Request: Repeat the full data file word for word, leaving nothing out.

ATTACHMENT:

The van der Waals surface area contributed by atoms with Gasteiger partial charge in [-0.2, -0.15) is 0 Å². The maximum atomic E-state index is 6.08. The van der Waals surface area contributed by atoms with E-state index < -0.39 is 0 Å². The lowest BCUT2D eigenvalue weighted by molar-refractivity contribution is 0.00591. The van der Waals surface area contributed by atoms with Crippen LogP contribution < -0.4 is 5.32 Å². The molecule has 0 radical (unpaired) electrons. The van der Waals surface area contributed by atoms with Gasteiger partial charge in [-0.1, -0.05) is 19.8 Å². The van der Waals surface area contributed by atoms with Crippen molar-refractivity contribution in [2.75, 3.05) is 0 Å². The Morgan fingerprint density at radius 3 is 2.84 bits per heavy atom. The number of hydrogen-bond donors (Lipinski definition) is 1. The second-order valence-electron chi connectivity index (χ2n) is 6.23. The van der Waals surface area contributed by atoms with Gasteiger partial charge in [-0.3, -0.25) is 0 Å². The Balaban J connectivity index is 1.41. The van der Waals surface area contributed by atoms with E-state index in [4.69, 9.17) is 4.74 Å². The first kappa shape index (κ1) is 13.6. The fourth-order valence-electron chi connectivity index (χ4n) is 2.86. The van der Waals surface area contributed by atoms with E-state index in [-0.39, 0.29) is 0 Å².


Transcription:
The van der Waals surface area contributed by atoms with Gasteiger partial charge in [-0.2, -0.15) is 0 Å². The maximum atomic E-state index is 6.08. The van der Waals surface area contributed by atoms with E-state index < -0.39 is 0 Å². The lowest BCUT2D eigenvalue weighted by molar-refractivity contribution is 0.00591. The van der Waals surface area contributed by atoms with Crippen LogP contribution < -0.4 is 5.32 Å². The molecule has 0 radical (unpaired) electrons. The van der Waals surface area contributed by atoms with Gasteiger partial charge in [-0.1, -0.05) is 19.8 Å². The van der Waals surface area contributed by atoms with Crippen molar-refractivity contribution in [2.75, 3.05) is 0 Å². The Morgan fingerprint density at radius 3 is 2.84 bits per heavy atom. The number of hydrogen-bond donors (Lipinski definition) is 1. The second-order valence-electron chi connectivity index (χ2n) is 6.23. The van der Waals surface area contributed by atoms with Gasteiger partial charge in [-0.3, -0.25) is 0 Å². The Balaban J connectivity index is 1.41. The van der Waals surface area contributed by atoms with E-state index in [4.69, 9.17) is 4.74 Å². The first kappa shape index (κ1) is 13.6. The fourth-order valence-electron chi connectivity index (χ4n) is 2.86. The van der Waals surface area contributed by atoms with E-state index in [-0.39, 0.29) is 0 Å².